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EchoWars
31st May 2001, 16:09
Using Windows 2000 with a Epox EP-MVP3C2 motherboard and a K6-2+ 550MHz processor. I need someone to set me straight on a few thngs. The system right now is running with 128Mb of SDRAM. The motherboard has only 512K of L2 cache. If I remember right, with 512K of L2 cache, the system can only cache 128Mb of system memory (please correct me if I am wrong...!!). Now, the processor, being a K6-2'+' series, has 128K of built-in L2 cache, effectively making the motherboard cache a 'L3' cache. Sooooooooo...

1. How much RAM can the system cache?

2. Does the built-in L2 cache on the K6-2+ have any effect on the amount of cacheable RAM?

3. What happens when physical memory exceeds the amount of cacheable RAM, and does using W2K affect this in any way?

I have actually sent a couple of emails to AMD and never heard back...bloody wankers!!

Thanks Guys!!!!! http://forums.murc.ws/ubb/biggrin.gif

Greebe
31st May 2001, 17:01
I was thinking that 512k cached 64megs and 1meg cached 128megs, but that portion of me brain has too many cobwebs init.

Greebe
31st May 2001, 17:03
2. no... the L2 now L3 is what detiremines what amountis cachable

3. I dunno

Rags
31st May 2001, 17:38
1. The amount of RAM a system can cache on a system with onboard cache is determined by the motherboard itself. The general rule is that 64 megs can be cached with 256K, 128 with 512, etc. BUT it can differ. Refer to your motherboard's website for info on this.

2. No.

3. The sytem slows down, even on win2k.

With new processors, the L2 is programmed by the processor, not the motherboard, so the cacheable limit can be made indefinite depending on the processor.

Rags

EchoWars
1st June 2001, 00:00
Thanks Rags...unfortunately, Epox had nothing about it on their website. Perhaps I should look for technical documentation on VIA's website...

Technoid
1st June 2001, 13:11
God, I was so shure that the "X board/OS cant cashe/use more than X MB if X is X" topic had died by now!

BTW:

I have seen a lot os systems with more mem than the moderboard can cache and the were all faster than systems that haden't been uppgraded vith more memmory and even a lot of them that didn't have any cahce at all.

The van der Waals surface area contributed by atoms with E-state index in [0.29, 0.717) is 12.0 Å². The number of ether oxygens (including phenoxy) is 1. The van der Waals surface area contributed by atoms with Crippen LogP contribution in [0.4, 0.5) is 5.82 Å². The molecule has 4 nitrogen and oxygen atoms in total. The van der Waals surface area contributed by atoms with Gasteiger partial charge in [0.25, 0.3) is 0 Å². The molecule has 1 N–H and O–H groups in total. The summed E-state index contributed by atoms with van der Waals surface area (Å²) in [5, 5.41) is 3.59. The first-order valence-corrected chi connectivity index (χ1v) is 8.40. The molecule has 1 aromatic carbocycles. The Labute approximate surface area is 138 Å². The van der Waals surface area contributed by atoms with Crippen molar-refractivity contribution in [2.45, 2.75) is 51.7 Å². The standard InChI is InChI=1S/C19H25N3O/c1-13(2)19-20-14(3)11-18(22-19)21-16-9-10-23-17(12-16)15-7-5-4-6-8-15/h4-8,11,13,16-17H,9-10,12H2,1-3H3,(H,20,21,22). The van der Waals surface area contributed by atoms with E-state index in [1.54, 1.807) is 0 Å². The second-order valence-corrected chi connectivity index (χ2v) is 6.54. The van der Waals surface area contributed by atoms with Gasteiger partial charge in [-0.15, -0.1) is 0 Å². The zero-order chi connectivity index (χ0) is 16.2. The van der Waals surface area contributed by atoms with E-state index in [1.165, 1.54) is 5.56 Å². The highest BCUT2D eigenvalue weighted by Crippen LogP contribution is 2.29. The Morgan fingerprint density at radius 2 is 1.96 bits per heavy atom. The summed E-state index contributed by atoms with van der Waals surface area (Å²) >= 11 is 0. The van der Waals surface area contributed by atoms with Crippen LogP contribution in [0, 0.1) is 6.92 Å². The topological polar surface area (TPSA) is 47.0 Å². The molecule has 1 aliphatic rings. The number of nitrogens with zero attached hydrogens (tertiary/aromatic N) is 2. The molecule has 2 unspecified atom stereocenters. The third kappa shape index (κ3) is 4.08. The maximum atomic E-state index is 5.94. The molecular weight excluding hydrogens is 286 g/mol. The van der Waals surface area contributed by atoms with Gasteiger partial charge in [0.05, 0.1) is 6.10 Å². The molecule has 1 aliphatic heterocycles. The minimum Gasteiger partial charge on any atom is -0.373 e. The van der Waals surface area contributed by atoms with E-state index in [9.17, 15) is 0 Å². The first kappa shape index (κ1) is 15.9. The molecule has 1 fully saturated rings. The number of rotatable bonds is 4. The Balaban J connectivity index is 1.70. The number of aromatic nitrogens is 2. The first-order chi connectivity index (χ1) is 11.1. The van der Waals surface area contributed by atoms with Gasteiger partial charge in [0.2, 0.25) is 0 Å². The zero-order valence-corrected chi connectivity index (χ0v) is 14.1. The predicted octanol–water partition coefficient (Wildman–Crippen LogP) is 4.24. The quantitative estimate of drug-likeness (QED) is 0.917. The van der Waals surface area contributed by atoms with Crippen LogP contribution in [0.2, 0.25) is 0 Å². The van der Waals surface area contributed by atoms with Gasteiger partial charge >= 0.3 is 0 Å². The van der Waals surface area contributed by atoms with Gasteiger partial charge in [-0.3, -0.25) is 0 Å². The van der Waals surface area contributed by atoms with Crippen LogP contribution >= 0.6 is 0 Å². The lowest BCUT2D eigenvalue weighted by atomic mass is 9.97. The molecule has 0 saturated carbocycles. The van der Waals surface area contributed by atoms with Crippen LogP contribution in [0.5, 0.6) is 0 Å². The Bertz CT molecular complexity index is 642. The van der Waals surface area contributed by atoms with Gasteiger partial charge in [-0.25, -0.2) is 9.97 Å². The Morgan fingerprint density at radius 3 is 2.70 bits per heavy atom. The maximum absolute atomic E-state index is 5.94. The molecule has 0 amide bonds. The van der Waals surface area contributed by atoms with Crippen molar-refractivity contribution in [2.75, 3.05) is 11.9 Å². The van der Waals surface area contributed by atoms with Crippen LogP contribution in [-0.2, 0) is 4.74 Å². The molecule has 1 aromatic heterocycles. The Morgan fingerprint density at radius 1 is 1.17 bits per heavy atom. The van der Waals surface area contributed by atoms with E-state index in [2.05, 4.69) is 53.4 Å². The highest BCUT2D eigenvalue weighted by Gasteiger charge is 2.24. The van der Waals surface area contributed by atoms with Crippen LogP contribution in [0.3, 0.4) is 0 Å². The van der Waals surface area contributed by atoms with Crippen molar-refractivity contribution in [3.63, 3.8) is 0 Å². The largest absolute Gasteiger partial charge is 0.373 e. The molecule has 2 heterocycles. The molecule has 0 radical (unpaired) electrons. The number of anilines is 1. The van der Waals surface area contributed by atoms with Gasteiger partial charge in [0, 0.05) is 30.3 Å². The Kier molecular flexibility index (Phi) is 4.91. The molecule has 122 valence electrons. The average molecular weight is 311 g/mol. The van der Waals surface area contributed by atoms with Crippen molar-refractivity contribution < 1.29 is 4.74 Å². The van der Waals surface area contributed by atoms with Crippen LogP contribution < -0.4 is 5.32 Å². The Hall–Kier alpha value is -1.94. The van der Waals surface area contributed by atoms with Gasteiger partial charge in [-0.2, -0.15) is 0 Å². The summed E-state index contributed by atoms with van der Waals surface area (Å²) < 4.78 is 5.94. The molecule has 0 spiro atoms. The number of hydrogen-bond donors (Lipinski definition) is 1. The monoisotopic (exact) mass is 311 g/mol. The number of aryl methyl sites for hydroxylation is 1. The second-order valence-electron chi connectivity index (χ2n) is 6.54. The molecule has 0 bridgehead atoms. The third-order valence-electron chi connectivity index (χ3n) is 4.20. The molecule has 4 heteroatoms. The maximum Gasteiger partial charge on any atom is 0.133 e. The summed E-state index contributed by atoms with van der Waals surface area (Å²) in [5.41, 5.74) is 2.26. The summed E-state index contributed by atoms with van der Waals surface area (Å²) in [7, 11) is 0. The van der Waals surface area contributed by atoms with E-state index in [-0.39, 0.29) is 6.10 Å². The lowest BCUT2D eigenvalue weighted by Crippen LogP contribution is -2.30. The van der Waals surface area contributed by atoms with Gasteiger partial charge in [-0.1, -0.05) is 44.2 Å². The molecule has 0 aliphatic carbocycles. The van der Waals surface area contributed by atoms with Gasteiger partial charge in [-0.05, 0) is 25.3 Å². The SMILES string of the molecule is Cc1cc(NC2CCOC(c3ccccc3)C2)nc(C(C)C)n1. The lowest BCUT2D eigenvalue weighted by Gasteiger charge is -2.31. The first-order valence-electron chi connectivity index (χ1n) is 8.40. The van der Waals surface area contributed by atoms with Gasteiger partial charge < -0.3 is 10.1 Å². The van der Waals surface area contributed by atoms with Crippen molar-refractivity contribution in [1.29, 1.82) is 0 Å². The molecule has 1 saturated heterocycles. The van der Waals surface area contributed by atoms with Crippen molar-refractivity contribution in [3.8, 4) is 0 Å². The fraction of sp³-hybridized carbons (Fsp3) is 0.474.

EchoWars
1st June 2001, 14:09
Hmmm...well, just a question that I thought some knowledgeable HW junkies might know. My K6-2+ system will be a mainstay of my home LAN for a game server and DVD player (HW decoded, of course...even the K6-2+ at 550MHz can't do software decoding very well) and because it is such a rare processor. Since it will be around awhile, thought I might pack it with all the memory that it can use. Seems, however, since it has only 512K of L2, that I am stuck with settling for 128Mb...

Greebe
1st June 2001, 15:31
You can add more, it just won't be cacheable. I have a S7 with AGP (Mtech Mustang R581a)that has 1 meg of L2 cache and it only caches 128meg.

Technoid
2nd June 2001, 02:14
Get all the memmory you can.

It's not like uncached memmory goes on half speed.

Rags
2nd June 2001, 02:39
If you exceed your cacheable memory, it WILL slow the system down, which is opposite of what you want.

Rags

cbman
2nd June 2001, 12:15
If uncached memory is still faster than HDD then I say more power to ya... if it isn't... then its not a very good idea http://forums.murc.ws/ubb/smile.gif

If you can borrow enough memory off people to check the performance in large memory allocation situations and if you notice no discenable difference with more than 128MB of ram then its not a worthwile upgrade. If however you notice that the performance has still increased then there should be nothing that stops you from getting it if its cheap enough.

IMCO (In my conceited opinion http://forums.murc.ws/ubb/biggrin.gif)

"Why stumble around saying its you humble opinion when you know it isn't..." http://forums.murc.ws/ubb/biggrin.gif

Charles

Rags
2nd June 2001, 13:30
Well, see the thing is that if you exceed the cacheable limit, what happens? Do you even have an inkling? When it gets allocated, it's cached ON THE HARD DRIVE! That's right folks. No benefit, actually a decreased benefit on average.

Rags

cbman
3rd June 2001, 16:04
You got me there Rags http://forums.murc.ws/ubb/smile.gif

I remembered that just after I posted but had to go to work so I couldn't change it

I think I had a hangover during that class http://forums.murc.ws/ubb/tongue.gif

EchoWars
4th June 2001, 14:15
Well I learned something...looks like 128Mb it is...